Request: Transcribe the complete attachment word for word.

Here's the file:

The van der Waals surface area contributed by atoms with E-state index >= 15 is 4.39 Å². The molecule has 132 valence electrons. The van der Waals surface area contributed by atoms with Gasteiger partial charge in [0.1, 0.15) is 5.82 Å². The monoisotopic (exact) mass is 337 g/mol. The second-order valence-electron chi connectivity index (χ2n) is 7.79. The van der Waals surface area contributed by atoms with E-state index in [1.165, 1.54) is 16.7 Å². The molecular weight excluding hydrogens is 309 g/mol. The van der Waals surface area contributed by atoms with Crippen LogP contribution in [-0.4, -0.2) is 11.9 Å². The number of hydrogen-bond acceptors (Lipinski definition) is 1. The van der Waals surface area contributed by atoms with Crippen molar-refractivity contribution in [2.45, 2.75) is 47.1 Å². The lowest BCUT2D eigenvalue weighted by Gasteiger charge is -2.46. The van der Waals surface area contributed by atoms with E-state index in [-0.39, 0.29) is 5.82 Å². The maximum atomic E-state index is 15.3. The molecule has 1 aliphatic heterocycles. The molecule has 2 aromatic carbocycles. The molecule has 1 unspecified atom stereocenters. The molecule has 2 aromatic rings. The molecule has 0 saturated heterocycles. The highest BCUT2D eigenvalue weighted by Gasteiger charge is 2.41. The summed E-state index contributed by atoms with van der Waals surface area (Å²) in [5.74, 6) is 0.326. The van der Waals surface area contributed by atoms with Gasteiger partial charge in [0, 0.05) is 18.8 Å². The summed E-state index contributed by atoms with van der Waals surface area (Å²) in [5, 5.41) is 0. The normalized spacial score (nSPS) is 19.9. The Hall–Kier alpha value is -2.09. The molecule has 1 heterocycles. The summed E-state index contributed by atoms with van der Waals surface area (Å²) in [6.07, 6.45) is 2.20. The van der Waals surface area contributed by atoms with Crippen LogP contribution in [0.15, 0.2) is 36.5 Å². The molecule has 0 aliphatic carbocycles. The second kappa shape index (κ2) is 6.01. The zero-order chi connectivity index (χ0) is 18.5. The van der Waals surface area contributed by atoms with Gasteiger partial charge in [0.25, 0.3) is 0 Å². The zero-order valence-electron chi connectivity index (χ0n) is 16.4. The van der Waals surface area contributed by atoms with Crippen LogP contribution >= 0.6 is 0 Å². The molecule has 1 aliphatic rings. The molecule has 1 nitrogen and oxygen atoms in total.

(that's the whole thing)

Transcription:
The van der Waals surface area contributed by atoms with E-state index >= 15 is 4.39 Å². The molecule has 132 valence electrons. The van der Waals surface area contributed by atoms with Gasteiger partial charge in [0.1, 0.15) is 5.82 Å². The monoisotopic (exact) mass is 337 g/mol. The second-order valence-electron chi connectivity index (χ2n) is 7.79. The van der Waals surface area contributed by atoms with E-state index in [1.165, 1.54) is 16.7 Å². The molecular weight excluding hydrogens is 309 g/mol. The van der Waals surface area contributed by atoms with Crippen LogP contribution in [-0.4, -0.2) is 11.9 Å². The number of hydrogen-bond acceptors (Lipinski definition) is 1. The van der Waals surface area contributed by atoms with Crippen molar-refractivity contribution in [2.45, 2.75) is 47.1 Å². The lowest BCUT2D eigenvalue weighted by Gasteiger charge is -2.46. The van der Waals surface area contributed by atoms with E-state index in [-0.39, 0.29) is 5.82 Å². The maximum atomic E-state index is 15.3. The molecule has 1 aliphatic heterocycles. The molecule has 2 aromatic carbocycles. The molecule has 1 unspecified atom stereocenters. The molecule has 2 aromatic rings. The molecule has 0 saturated heterocycles. The highest BCUT2D eigenvalue weighted by Gasteiger charge is 2.41. The summed E-state index contributed by atoms with van der Waals surface area (Å²) in [5.74, 6) is 0.326. The van der Waals surface area contributed by atoms with Gasteiger partial charge in [0, 0.05) is 18.8 Å². The summed E-state index contributed by atoms with van der Waals surface area (Å²) in [5, 5.41) is 0. The normalized spacial score (nSPS) is 19.9. The Hall–Kier alpha value is -2.09. The molecule has 1 heterocycles. The summed E-state index contributed by atoms with van der Waals surface area (Å²) in [6.07, 6.45) is 2.20. The van der Waals surface area contributed by atoms with Crippen LogP contribution in [0.15, 0.2) is 36.5 Å². The molecule has 0 aliphatic carbocycles. The second kappa shape index (κ2) is 6.01. The zero-order chi connectivity index (χ0) is 18.5. The van der Waals surface area contributed by atoms with Gasteiger partial charge in [0.25, 0.3) is 0 Å². The zero-order valence-electron chi connectivity index (χ0n) is 16.4. The van der Waals surface area contributed by atoms with Crippen LogP contribution >= 0.6 is 0 Å². The molecule has 1 aliphatic rings. The molecule has 1 nitrogen and oxygen atoms in total.